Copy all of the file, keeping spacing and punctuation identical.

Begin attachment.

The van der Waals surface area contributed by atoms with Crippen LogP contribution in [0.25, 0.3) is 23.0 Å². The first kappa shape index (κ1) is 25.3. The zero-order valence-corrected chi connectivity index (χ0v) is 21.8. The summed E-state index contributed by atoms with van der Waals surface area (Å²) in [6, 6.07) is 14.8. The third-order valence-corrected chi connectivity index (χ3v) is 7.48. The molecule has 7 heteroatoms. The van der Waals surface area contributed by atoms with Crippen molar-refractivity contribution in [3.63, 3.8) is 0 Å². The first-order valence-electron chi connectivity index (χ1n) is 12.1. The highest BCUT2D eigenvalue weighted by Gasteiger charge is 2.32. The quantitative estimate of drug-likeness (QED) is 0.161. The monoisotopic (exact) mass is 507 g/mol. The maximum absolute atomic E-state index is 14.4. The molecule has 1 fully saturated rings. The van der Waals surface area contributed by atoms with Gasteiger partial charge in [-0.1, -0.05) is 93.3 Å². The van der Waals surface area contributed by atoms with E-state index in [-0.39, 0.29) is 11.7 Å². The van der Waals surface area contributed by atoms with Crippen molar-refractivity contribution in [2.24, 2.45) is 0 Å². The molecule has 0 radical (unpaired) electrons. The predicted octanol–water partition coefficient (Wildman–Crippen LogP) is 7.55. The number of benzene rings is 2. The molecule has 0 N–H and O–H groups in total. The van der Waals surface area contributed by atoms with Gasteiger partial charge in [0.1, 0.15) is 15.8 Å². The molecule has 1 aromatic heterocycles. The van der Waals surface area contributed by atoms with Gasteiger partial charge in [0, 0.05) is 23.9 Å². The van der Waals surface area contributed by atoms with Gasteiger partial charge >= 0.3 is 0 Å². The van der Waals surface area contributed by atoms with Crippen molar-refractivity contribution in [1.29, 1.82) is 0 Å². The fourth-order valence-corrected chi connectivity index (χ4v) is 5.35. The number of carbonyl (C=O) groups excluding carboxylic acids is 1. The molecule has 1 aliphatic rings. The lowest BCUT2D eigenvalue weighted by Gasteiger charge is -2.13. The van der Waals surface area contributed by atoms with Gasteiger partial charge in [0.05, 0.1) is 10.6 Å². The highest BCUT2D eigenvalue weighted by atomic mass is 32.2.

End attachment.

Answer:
The van der Waals surface area contributed by atoms with Crippen LogP contribution in [0.25, 0.3) is 23.0 Å². The first kappa shape index (κ1) is 25.3. The zero-order valence-corrected chi connectivity index (χ0v) is 21.8. The summed E-state index contributed by atoms with van der Waals surface area (Å²) in [6, 6.07) is 14.8. The third-order valence-corrected chi connectivity index (χ3v) is 7.48. The molecule has 7 heteroatoms. The van der Waals surface area contributed by atoms with Crippen molar-refractivity contribution in [3.63, 3.8) is 0 Å². The first-order valence-electron chi connectivity index (χ1n) is 12.1. The highest BCUT2D eigenvalue weighted by Gasteiger charge is 2.32. The quantitative estimate of drug-likeness (QED) is 0.161. The monoisotopic (exact) mass is 507 g/mol. The maximum absolute atomic E-state index is 14.4. The molecule has 1 fully saturated rings. The van der Waals surface area contributed by atoms with Gasteiger partial charge in [-0.1, -0.05) is 93.3 Å². The van der Waals surface area contributed by atoms with E-state index in [-0.39, 0.29) is 11.7 Å². The van der Waals surface area contributed by atoms with Crippen molar-refractivity contribution in [2.24, 2.45) is 0 Å². The molecule has 0 radical (unpaired) electrons. The predicted octanol–water partition coefficient (Wildman–Crippen LogP) is 7.55. The number of benzene rings is 2. The molecule has 0 N–H and O–H groups in total. The van der Waals surface area contributed by atoms with Gasteiger partial charge in [0.1, 0.15) is 15.8 Å². The molecule has 1 aromatic heterocycles. The van der Waals surface area contributed by atoms with Gasteiger partial charge in [0, 0.05) is 23.9 Å². The van der Waals surface area contributed by atoms with Gasteiger partial charge >= 0.3 is 0 Å². The van der Waals surface area contributed by atoms with Crippen molar-refractivity contribution in [1.29, 1.82) is 0 Å². The fourth-order valence-corrected chi connectivity index (χ4v) is 5.35. The number of carbonyl (C=O) groups excluding carboxylic acids is 1. The molecule has 1 aliphatic rings. The lowest BCUT2D eigenvalue weighted by Gasteiger charge is -2.13. The van der Waals surface area contributed by atoms with Gasteiger partial charge in [0.05, 0.1) is 10.6 Å². The highest BCUT2D eigenvalue weighted by atomic mass is 32.2.